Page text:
Whiskey For Breakfast
By Dominic Stabile
Nick Dioli takes an assignment from a judge to bring back a runaway teen named Chelsea. When he arrives in Gatlinburg to visit the girl’s grandmother at the woman’s bakery shop, he discovers the woman is more than a cupcake maker. Then he’s hired by the grandmother to prove the judge killed his wife. When Diloi looks into the case, he finds infidelity, politics…and murder.
I’ll read PI stories till I die and never tire of them as long as they’re good tales. This one is pretty good. It has all of the expected intrigue and suspects. A little noir, a bit of pulp fiction.
Nick Dioli: private investigator, former cop, mid thirties, broad shoulders, owns a Smith and Wesson MP Shield 9mm, drives a ’96 Taurus, widower
Kim Riley: 35, bartender, has a son
Virginia: Chelsea’s grandmother, short, frail, wears glasses, owns the Cupcake Factory, owns a model 1911 gun, blue eyes
Chelsea: teenager, father is a judge, mother dead, long blonde hair,
Lindsay: Virginia’s niece, detective, strawberry blonde, 5’10”
James Tully: Chelsea’s father, smokes, former business law professor, attended Ole Miss,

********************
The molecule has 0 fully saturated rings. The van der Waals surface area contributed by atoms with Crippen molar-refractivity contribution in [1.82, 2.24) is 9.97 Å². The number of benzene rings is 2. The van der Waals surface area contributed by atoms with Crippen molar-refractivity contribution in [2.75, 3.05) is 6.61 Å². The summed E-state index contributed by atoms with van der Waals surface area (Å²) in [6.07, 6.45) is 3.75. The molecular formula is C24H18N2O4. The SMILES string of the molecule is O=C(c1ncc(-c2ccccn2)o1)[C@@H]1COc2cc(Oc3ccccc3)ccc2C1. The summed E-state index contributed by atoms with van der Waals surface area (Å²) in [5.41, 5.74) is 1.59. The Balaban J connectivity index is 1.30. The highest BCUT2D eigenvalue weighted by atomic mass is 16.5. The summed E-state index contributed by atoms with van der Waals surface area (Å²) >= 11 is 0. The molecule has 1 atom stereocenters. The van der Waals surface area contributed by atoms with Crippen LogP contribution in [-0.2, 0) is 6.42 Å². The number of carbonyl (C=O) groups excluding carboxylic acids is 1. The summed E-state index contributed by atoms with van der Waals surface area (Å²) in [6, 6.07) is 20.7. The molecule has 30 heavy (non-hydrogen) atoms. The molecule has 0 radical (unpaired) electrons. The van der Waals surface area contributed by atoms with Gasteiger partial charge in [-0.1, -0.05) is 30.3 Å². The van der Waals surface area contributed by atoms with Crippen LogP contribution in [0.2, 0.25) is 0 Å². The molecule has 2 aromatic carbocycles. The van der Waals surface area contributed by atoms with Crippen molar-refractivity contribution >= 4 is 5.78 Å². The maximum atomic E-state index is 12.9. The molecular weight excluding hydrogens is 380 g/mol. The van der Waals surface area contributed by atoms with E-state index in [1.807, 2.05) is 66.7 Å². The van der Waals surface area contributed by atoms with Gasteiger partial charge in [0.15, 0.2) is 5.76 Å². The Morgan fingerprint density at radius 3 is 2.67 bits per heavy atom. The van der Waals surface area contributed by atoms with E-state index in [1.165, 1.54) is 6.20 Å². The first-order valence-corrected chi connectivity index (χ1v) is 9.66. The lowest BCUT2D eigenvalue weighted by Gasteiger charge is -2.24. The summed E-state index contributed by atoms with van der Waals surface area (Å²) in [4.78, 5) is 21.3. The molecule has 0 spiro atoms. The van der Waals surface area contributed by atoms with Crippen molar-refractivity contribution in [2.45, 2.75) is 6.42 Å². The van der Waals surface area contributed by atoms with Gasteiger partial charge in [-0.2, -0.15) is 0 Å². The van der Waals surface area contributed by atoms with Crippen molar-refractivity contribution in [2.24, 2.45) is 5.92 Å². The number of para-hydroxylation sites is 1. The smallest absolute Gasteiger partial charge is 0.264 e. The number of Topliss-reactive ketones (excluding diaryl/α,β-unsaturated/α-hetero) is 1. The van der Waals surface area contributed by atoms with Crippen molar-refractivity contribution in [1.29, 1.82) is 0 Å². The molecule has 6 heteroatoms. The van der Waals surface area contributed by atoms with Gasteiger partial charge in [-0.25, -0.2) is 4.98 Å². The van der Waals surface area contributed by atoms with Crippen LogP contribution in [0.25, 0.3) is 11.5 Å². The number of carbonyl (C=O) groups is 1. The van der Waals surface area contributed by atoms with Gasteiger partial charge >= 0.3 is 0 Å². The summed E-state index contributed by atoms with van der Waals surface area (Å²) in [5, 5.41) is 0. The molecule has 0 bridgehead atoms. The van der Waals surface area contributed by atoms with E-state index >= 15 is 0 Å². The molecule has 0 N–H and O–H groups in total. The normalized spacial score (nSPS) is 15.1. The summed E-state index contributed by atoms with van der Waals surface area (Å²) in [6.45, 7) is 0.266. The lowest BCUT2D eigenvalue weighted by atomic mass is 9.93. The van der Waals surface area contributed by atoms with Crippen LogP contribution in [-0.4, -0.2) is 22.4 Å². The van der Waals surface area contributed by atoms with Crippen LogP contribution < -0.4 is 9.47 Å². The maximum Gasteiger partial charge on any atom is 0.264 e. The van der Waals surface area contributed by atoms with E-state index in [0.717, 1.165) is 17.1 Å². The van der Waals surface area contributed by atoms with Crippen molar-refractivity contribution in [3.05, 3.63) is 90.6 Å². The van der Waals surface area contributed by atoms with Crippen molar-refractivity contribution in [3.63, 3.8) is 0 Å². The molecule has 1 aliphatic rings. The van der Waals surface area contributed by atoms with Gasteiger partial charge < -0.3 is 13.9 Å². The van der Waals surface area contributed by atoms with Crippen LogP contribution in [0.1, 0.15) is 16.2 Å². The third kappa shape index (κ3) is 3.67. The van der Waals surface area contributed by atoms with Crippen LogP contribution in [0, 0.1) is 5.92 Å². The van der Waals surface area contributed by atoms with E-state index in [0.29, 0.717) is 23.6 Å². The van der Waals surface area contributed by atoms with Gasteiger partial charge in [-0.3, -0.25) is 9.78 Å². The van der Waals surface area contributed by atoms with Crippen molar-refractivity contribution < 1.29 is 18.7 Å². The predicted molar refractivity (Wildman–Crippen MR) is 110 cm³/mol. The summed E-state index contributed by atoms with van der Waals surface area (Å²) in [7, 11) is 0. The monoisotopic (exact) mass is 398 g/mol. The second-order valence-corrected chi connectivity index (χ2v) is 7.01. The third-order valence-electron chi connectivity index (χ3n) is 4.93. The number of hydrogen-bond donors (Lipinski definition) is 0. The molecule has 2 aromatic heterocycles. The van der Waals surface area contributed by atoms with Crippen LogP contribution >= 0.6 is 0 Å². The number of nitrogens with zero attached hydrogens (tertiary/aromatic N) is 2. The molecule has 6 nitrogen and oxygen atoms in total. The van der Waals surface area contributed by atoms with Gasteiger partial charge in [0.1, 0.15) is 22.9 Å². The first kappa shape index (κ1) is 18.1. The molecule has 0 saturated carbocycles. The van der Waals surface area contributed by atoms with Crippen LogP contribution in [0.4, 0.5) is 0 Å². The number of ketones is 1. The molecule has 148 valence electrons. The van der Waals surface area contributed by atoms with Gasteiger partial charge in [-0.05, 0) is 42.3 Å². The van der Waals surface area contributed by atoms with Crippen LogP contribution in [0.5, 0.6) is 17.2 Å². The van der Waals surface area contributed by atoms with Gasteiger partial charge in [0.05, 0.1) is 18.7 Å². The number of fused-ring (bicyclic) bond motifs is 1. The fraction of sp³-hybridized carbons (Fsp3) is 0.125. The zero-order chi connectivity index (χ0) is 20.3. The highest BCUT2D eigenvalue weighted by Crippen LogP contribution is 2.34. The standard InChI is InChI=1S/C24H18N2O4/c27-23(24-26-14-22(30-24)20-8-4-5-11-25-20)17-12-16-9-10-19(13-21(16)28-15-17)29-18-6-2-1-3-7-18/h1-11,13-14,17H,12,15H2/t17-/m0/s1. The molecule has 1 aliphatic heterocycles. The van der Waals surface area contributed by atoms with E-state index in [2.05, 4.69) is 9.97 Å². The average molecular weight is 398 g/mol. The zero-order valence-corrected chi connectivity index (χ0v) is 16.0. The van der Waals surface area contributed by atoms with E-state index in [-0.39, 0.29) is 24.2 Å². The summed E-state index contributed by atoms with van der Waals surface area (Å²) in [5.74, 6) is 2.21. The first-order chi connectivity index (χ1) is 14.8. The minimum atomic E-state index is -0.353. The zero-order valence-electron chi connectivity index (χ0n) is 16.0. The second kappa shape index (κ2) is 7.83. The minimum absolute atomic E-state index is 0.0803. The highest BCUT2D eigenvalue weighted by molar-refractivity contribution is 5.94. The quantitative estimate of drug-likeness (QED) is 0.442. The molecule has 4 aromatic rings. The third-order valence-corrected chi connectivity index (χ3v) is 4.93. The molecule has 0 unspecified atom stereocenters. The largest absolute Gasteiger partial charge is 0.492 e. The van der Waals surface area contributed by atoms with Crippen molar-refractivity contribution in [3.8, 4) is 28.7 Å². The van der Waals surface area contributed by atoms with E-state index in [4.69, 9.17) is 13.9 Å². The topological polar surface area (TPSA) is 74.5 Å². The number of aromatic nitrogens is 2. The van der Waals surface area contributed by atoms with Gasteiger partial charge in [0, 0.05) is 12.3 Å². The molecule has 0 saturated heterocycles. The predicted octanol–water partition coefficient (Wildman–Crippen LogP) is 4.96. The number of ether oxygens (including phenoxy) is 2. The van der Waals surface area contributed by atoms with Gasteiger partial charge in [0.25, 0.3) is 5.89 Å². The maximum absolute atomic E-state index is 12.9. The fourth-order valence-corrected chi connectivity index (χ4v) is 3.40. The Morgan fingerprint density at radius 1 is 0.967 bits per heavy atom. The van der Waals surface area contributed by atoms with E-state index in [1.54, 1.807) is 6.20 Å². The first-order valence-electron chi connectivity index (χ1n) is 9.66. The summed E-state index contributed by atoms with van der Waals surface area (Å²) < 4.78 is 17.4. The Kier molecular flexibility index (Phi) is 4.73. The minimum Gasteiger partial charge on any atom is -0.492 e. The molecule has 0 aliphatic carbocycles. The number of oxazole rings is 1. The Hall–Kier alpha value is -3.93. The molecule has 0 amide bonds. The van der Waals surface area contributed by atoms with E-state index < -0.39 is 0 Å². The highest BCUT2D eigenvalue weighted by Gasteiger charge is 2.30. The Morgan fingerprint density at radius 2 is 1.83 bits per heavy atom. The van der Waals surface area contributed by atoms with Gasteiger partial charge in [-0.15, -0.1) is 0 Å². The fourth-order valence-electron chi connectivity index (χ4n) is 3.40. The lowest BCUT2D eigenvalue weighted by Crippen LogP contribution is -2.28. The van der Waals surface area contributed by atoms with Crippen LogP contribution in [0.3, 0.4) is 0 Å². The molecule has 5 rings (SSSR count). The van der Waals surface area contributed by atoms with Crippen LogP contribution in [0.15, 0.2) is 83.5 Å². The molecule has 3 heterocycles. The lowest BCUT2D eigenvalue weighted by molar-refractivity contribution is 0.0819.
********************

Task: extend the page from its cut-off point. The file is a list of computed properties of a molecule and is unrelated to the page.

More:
Parker: reporter, part time professor, wears glasses
Good cast. I didn’t really get an image of Diloi other than a couple physical descriptions. I don’t learn his last name until almost halfway through the book. Other characters I wish had stuck around longer because they were pretty good.
Nice voices. These types of stories have plenty of dialogue because it’s usual fo the PI to conduct interviews. So, you know when he speaks to someone, there probably is something important oing to be revealed, even if it’s a red herring.
First person from Dioli’s POV. There’s no build up, it just starts with Dioli in trouble. The tale is a fairly quick read with some of the expected developments. Not that that is bad if the story is good. I did enjoy the story but wanted more all around detail. Yes, I could imagine Kim’s bar, but Dioli’s office wasn’t described too much. There were other settings where I wanted more.
The story itself was fine. It gave the expected action and familiar twists. One I didn’t expect was the last line of the second to last paragraph in the book. It was a smack upside the head that left me jolted. The author was lucky it was three in the morning when I read it because I was ready to track him down and demand an answer. Sigh! I guess I and anybody else who reads this will have to wait for the next adventure of Dioli. Grr! Lol.